Radiotherapy utilization tree
Based on established indications for radiotherapy in the treatment of gynecologic cancer and on existing epidemiologic data, a radiotherapy usage tree was generated for each gynecologic malignancy (Fig. 1) using TreeAge Data software (Version 3.5; TreeAge Software, Williamstown, MA). On the decision tree, each branch point represents an attribute (e.g., tumor stage or the presence/absence of clear surgical margins) that affects a clinical management decision. Above each branch on the tree is a description of the specific attributes that led to a given treatment decision; each number listed below the branch represents the proportion of patients with a given attribute according to epidemiologic data. Each terminal branch indicated whether radiotherapy was recommended for individuals who had a specified set of clinical attributes.
Radiotherapy usage trees and descriptions of data sources were sent to a multidisciplinary panel of experts on gynecologic malignancy (from surgical, medical oncology, radiation oncology, palliative care, and nursing backgrounds) for external review. Reviewers were asked to comment on the appropriateness of the recommendations and on the epidemiologic data that were used, and changes were made on the basis of their feedback. The review process was overseen by an independent steering committee of general oncology experts convened by the Australian National Cancer Control Initiative.
Optimal Radiotherapy Utilization Rate
Radiotherapy usage trees for patients with cervical, ovarian, vulvar, and vaginal malignancies are shown in Figure 1. Table 1 summarizes each group of clinical attributes associated with an indication for radiotherapy, as well as the guidelines or sources of evidence on which the indication was based. The rightmost column of the table lists the proportions of patients who possess a given set of attributes according to disease type. Summing the entries in this column yields an optimal radiotherapy usage rate for each type of gynecologic malignancy (58% for cervical carcinoma, 4% for ovarian carcinoma, 100% for vaginal carcinoma, and 34% for vulvar carcinoma).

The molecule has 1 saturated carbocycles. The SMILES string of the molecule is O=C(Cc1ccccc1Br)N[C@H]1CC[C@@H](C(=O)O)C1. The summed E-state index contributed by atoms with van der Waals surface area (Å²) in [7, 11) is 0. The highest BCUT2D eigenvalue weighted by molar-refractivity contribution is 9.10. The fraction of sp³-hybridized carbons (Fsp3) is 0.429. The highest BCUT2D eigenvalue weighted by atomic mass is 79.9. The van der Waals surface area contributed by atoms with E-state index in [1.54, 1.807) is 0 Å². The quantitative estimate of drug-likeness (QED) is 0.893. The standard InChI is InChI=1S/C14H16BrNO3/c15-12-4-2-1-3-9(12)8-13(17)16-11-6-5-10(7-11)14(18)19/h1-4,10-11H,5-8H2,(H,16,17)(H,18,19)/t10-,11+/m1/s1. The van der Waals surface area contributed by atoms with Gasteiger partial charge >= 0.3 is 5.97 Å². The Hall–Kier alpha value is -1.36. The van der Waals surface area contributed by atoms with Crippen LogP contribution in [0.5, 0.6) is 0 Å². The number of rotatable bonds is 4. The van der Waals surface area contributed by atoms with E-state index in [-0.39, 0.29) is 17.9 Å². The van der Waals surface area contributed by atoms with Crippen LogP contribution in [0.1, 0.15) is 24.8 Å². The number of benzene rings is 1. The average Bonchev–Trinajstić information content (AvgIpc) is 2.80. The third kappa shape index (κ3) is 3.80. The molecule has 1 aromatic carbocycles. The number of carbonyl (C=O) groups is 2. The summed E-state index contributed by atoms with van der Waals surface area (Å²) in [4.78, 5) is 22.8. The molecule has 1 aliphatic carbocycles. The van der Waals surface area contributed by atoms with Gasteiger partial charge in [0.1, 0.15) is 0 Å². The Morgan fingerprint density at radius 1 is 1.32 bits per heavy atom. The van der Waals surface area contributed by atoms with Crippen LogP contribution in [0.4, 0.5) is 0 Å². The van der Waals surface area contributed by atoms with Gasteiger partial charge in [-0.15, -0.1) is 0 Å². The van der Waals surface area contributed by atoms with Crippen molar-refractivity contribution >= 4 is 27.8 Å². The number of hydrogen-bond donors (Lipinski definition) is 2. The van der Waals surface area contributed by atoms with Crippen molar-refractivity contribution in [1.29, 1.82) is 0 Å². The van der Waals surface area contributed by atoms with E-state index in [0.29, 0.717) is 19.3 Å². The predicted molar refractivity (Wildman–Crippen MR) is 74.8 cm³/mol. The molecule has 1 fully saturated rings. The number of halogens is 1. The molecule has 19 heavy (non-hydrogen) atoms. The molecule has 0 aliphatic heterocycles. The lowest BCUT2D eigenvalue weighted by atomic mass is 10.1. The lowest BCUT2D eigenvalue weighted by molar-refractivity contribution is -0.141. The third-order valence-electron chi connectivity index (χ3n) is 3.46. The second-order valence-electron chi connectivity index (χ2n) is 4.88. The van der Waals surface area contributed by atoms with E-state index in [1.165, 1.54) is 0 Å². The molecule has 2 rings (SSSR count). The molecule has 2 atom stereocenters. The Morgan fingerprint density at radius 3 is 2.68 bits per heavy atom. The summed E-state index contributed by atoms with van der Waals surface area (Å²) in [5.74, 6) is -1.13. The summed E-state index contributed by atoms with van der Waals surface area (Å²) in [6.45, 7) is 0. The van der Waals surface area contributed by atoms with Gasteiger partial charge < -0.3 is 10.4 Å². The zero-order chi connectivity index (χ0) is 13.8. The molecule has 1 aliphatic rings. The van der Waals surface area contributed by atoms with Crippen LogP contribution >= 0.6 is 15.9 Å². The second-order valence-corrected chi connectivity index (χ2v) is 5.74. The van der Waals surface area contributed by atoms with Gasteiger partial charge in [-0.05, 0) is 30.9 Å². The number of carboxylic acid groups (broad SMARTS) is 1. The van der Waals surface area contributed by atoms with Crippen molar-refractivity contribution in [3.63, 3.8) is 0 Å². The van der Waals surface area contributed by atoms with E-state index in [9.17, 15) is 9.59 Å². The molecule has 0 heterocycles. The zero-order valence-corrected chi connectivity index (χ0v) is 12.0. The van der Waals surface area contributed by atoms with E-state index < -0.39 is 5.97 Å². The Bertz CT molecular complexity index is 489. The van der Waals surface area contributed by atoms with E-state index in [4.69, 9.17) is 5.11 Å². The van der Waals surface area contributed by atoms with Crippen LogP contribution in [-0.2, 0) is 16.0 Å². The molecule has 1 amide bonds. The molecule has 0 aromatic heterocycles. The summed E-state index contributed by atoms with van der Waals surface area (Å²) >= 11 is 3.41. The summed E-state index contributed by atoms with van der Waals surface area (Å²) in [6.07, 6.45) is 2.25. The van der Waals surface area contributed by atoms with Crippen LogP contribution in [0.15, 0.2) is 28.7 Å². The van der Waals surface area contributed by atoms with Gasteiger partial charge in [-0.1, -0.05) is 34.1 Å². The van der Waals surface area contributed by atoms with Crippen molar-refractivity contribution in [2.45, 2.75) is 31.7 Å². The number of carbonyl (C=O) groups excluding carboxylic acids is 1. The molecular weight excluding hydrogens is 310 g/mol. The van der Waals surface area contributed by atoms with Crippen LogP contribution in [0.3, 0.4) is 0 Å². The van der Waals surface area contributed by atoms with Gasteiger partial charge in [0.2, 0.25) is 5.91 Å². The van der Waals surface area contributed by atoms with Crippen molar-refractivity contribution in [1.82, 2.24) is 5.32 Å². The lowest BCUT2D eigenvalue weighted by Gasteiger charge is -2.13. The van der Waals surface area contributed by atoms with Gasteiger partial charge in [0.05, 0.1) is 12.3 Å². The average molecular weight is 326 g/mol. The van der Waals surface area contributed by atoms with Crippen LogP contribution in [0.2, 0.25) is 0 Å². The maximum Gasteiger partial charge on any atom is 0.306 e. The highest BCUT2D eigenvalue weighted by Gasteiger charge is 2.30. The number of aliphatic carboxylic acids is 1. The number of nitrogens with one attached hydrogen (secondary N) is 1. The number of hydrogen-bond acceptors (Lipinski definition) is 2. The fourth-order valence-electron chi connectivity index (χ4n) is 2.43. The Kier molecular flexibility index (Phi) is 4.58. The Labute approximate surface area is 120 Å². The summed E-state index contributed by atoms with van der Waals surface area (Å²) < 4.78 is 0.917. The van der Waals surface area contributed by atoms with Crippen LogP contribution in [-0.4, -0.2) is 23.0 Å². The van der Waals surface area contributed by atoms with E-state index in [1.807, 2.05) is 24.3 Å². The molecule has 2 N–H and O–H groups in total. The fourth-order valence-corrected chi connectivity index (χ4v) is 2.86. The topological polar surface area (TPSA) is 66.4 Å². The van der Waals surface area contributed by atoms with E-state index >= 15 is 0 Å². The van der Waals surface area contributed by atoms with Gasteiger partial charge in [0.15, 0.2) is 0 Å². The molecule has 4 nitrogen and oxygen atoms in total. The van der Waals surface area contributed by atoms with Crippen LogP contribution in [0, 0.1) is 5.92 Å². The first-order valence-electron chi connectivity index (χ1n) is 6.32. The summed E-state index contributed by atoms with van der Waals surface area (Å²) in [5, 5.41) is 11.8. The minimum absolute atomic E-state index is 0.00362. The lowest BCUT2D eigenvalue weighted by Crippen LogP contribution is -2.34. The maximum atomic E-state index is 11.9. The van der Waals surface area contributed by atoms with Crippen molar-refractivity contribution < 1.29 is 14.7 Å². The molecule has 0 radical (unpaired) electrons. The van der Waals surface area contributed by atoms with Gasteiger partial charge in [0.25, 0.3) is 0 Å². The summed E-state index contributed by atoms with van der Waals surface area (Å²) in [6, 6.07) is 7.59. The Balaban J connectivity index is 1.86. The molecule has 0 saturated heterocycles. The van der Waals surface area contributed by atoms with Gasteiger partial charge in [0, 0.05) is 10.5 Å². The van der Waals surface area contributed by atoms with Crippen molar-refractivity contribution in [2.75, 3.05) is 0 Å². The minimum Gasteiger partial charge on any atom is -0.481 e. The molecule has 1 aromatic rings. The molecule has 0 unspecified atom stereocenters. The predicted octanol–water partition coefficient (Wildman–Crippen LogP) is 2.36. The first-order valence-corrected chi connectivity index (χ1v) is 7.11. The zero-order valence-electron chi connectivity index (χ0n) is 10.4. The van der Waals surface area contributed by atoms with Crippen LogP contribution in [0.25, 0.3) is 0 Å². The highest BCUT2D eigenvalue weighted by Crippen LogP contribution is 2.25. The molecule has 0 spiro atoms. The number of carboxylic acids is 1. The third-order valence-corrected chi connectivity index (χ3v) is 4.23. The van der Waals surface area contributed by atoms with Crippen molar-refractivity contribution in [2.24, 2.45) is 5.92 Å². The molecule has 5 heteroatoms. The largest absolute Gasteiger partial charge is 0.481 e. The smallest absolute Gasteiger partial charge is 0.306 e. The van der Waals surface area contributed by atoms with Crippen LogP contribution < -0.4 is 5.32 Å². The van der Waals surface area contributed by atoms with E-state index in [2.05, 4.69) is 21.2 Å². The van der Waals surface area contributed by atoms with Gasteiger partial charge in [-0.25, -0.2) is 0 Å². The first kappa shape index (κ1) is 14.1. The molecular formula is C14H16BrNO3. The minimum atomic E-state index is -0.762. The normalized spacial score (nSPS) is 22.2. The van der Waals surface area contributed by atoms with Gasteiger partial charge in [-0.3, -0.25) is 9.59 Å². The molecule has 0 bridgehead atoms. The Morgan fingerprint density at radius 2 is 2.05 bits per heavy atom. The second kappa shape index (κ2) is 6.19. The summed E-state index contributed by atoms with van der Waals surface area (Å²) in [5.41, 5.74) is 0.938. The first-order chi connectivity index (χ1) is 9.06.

With regard to cervical carcinoma, radiotherapy is indicated for patients with Stage IB–IIA disease who have poor performance status and for patients with Stage IIB–IVA disease as definitive treatment (usually with concurrent chemotherapy). Postoperative radiotherapy is recommended for patients with positive pelvic lymph nodes, positive surgical margins, or other adverse pathologic features. Radiotherapy also is recommended as a palliative measure for local symptoms such as pain, bleeding, and symptoms secondary to bone or lymph node metastases in patients with Stage IVB cervical carcinoma. Furthermore, palliative radiotherapy is recommended for patients with any stage of disease when poor performance status precludes another treatment option (e.g., surgery), for patients with advanced disease accompanied by local primary symptoms or symptoms related to bone metastases, and for patients with recurrent disease following surgery.
According to published guidelines, surgery is the mainstay of treatment for patients with vulvar carcinoma. Radiotherapy is recommended for patients with an intermediate or high risk of locoregional recurrence following surgery and for patients who develop lymph node recurrence following surgery.
The National Cancer Institute's guidelines for the management of vaginal cancer10 recommend radiotherapy (either alone or in conjunction with chemotherapy and/or surgery) for the treatment of all stages of disease. Therefore, our optimal usage tree indicates that all patients with vaginal cancer should receive radiotherapy (adjuvant, radical, or palliative).
Indications for radiotherapy in the treatment of ovarian carcinoma are uncommon. The optimal usage tree recommends radiotherapy only for patients with symptomatic brain, bone, or lymph node metastases. There may be other situations in which radiotherapy is indicated (e.g., for patients with advanced-stage disease who experience progression following systemic therapy and develop uncontrolled pelvic symptoms, for patients for whom systemic therapy is not indicated, etc.); however, such indications are present in only a very small percentage of all ovarian carcinoma cases, and therefore, they have not been included in our tree. The optimal usage tree indicates that 38% of all patients with ovarian carcinoma ultimately develop metastatic disease (either at diagnosis or following treatment), which occurs at sites associated with an indication for radiotherapy in 11% of these cases.23
Table 2 presents epidemiologic data corresponding to each branch point on our optimal usage trees, along with information on data sources and hierarchic levels of data quality. For instances in which there were several published reports of equal quality, data are presented together with their sources. Sensitivity analysis was performed when data sources of similar quality yielded results that varied by > 10%.